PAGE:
Big Dig Handrails Under Scrutiny After Massachusetts Drivers’ Deaths
Lawmakers and individuals are calling for change after seven deadly Big Dig crashes have been linked to handrails in the tunnels. State Senate President Therese Murphy has requested that the Department of Transportation, which overseas the tunnel system, review the handrails’s design and safety. Between 2004 and 2008, seven of the nine fatal accidents in the Big Dig were the result of vehicles hitting the handrails. Most crash victims were dismembered. The handrails line about six miles of the Big Dig on elevated walkways and are designed to prevent workers from tumbling into traffic.
The handrails are also the subject of litigation in Suffolk Superior Court. The widow of State Trooper Vincent Cila, who was killed after hitting a handrail post while on a motorcycle in 2005, has filed a wrongful death suit against multiple parties, including the state Turnpike Authority. The defendants assert that the handrails meet all applicable safety standards and regulations.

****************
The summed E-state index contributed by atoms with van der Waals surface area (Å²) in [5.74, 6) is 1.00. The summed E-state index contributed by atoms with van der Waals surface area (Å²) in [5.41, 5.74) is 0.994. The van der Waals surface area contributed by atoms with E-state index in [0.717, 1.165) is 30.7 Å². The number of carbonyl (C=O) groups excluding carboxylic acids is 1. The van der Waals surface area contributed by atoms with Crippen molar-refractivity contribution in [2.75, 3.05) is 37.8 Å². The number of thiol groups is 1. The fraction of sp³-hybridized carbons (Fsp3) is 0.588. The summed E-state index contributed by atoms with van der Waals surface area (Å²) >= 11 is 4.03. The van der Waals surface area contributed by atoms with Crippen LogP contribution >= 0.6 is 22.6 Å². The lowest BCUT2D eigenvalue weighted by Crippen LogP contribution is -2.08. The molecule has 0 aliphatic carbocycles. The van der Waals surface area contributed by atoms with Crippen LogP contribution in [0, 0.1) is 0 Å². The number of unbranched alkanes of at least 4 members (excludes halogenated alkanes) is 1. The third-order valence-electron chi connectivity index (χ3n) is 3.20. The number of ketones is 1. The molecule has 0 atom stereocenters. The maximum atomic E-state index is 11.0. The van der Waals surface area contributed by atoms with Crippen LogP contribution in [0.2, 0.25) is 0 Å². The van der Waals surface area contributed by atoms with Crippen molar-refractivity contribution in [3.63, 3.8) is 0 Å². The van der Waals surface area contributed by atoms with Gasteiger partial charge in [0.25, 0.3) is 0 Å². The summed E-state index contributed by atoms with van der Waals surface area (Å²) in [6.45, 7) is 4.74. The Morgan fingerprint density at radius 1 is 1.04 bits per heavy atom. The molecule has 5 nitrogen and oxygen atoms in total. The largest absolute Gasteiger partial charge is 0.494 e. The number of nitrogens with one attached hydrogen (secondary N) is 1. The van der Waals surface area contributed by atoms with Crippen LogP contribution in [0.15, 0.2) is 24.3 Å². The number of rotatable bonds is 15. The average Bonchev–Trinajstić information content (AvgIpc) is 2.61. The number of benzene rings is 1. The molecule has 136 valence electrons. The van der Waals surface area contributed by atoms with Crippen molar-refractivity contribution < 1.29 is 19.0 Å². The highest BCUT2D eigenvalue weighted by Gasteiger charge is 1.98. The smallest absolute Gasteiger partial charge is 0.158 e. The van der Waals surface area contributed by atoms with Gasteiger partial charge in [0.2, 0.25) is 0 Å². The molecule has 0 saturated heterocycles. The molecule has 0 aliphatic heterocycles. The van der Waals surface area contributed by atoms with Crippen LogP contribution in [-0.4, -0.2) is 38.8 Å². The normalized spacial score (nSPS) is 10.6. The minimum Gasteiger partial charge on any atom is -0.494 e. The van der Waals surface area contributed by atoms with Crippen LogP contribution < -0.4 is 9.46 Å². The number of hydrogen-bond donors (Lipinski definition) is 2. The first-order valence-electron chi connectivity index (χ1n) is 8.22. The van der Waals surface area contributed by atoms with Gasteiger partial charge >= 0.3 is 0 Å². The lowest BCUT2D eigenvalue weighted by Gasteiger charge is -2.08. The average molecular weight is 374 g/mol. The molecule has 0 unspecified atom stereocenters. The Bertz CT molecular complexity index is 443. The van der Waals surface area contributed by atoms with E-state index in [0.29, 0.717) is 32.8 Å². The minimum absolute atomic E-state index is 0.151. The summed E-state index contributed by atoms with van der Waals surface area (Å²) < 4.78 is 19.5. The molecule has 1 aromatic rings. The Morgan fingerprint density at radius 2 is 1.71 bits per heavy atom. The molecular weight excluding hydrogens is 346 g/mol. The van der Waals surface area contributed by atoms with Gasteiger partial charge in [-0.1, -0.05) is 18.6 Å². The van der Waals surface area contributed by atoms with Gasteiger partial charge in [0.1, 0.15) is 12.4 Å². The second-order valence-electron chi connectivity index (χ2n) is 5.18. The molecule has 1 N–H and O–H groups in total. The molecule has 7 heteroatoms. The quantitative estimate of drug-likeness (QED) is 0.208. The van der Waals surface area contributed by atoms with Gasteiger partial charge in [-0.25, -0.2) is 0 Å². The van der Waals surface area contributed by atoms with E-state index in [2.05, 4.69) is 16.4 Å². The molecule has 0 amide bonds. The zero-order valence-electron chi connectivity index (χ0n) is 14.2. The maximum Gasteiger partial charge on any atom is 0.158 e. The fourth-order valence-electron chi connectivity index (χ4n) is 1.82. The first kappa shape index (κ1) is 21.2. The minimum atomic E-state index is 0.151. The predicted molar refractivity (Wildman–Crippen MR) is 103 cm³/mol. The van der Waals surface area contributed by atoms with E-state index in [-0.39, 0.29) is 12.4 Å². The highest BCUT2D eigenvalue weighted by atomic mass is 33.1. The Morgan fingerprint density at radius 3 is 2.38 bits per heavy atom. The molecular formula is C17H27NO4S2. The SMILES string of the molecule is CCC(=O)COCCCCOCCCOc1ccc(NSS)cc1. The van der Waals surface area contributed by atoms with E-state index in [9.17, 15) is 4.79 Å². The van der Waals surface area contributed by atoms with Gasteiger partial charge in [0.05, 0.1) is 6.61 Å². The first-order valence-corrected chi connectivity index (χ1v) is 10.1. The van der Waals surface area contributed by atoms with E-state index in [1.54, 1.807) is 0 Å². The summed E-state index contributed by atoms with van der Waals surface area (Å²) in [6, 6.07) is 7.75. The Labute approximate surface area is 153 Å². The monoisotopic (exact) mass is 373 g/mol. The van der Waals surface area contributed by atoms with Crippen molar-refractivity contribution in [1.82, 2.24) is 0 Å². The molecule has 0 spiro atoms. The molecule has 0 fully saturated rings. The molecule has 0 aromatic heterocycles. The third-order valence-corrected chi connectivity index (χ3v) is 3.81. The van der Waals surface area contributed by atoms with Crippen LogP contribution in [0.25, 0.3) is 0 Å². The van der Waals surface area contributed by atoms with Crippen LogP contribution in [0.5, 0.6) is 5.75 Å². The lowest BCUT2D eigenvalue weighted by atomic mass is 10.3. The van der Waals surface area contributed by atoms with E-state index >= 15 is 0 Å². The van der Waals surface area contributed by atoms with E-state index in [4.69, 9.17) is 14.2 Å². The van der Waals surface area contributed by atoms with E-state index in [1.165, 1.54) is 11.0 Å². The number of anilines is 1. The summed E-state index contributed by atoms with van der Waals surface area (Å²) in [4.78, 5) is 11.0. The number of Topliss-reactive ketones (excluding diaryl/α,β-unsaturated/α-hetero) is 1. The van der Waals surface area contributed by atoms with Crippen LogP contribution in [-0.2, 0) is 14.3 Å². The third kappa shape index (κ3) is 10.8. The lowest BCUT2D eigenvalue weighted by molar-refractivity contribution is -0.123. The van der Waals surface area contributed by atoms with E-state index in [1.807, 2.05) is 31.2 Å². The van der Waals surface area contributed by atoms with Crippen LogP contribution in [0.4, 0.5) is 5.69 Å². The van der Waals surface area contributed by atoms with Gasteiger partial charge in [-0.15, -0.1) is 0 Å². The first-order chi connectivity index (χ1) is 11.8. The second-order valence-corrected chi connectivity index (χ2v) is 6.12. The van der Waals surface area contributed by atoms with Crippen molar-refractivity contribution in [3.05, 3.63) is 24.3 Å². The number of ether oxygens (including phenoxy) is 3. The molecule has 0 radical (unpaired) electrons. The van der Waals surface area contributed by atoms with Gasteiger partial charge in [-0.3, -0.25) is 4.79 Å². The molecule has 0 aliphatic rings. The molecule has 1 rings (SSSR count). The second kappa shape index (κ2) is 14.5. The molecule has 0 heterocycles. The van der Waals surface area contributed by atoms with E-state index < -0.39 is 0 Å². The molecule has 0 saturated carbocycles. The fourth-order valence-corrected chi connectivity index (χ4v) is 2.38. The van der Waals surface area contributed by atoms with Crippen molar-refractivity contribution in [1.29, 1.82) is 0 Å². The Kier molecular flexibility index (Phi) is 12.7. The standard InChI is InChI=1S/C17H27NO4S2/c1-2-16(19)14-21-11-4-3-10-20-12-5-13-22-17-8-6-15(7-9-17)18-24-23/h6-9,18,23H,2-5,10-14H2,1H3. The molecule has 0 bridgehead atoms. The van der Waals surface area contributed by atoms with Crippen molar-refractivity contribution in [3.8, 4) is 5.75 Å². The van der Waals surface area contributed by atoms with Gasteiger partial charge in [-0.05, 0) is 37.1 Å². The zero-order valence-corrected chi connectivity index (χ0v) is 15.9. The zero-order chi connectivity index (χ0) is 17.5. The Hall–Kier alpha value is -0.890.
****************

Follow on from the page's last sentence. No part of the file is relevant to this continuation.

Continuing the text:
Despite assertions to the handrails’ safety, relatives and friends of crash victims are calling for the handrail design to be changed. Experts consulted by the Boston Globe said that the handrails are flawed. The horizontal rails are spaced far apart, allowing motorists to become entangled, and the rails are only three feet above the road, at head level. However, handrail design may not be solely to blame for the grisly crashes. Many of the drivers killed were speeding or not wearing seatbelts.
For more information on this story, see the Boston Globe.
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